Eugenia Ramirez-Goicoechea (chapter 4) and Agustín Fuentes (chapter 3) both explore the epistemic implications[iii] of notions such as “niche construction” and “multiple inheritance”[iv] for biological anthropology in order to emphasize the importance of taking human activity into account in evolutionary processes. Ramirez-Goicoechea reminds us how advances in epigenetics have led to abandoning a kind of unilateral determinism that is sometimes expressed in discussions of genes: “Gene-centered biology and its related disciplines do not consider the organism (or any other unit) as a co-building agent of its surroundings but rather as a passive recipient of evolutionary forces” (69). In contrast, “the concept of niche construction captures this complex autopoietic process of action in evolution” (ibid.) and sheds new light on, for example, the socialization of children (71). Similarly, Agustín Fuentes writes : “in the new approach I am suggesting here, the static, evolved, endpoint drops away and the focus becomes on how we are evolving in the past and present” (46). Bipedalism, stress, pair bonds, and co-operation are mentioned as examples of phenomena that “biosocial becomings” may fruitfully analyze.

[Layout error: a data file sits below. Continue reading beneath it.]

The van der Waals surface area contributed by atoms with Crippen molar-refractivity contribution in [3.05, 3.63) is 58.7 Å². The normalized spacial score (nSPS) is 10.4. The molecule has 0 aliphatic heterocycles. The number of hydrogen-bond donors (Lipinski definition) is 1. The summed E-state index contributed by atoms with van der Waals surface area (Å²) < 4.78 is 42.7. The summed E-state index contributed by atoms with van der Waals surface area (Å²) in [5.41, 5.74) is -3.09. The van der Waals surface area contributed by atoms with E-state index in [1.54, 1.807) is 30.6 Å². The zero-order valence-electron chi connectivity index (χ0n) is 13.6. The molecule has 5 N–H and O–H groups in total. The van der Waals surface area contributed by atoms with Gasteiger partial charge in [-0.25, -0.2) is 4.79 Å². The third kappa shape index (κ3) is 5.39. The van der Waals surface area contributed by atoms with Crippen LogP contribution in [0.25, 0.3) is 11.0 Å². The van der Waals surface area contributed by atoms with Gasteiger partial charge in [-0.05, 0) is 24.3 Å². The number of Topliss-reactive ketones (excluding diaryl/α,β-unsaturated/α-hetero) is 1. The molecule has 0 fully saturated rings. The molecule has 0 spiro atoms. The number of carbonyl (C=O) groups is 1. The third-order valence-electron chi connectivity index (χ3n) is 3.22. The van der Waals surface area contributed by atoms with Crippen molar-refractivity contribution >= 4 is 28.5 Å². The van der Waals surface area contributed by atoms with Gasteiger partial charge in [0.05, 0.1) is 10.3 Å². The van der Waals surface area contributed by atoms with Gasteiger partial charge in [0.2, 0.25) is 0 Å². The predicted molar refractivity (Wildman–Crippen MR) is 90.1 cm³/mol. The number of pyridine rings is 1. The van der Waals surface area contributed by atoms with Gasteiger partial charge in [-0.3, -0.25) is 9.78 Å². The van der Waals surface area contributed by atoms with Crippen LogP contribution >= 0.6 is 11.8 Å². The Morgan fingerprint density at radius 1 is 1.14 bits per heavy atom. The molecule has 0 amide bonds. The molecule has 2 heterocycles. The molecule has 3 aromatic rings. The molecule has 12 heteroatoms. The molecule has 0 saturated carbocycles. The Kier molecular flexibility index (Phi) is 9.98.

The editors of Biosocial Becomings, as well as the authors of the two chapters discussed above, state that their intentions are to integrate cultural phenomena into the biological study of human populations. However, it is my view that such a disciplinary rapprochement raises certain methodological and deontological problems. Although one cannot but agree in theory with the desire to bring together as many elements as possible in order to understand human phenomena in all their depth, one must not forget the intrusive and objectivizing aspects of biological data collection. How can an ethnographer using participant-observation gather information for understanding processes as complex as those explored by epigenetics? Saying that anthropologists should work in teams does not solve the problem—wouldn’t such a division of labor risk reintroducing the dualism that was supposed to have been left behind? Although the authors in Biosocial Becomings go to great pains to demonstrate the importance of epistemologically and ontologically integrating disciplinary fields and the concepts they produce, little indication is given of how anthropologists are actually to proceed. From one chapter to the next, not only does the ground covered change; most significantly, the place given to biological knowledge by the various authors does.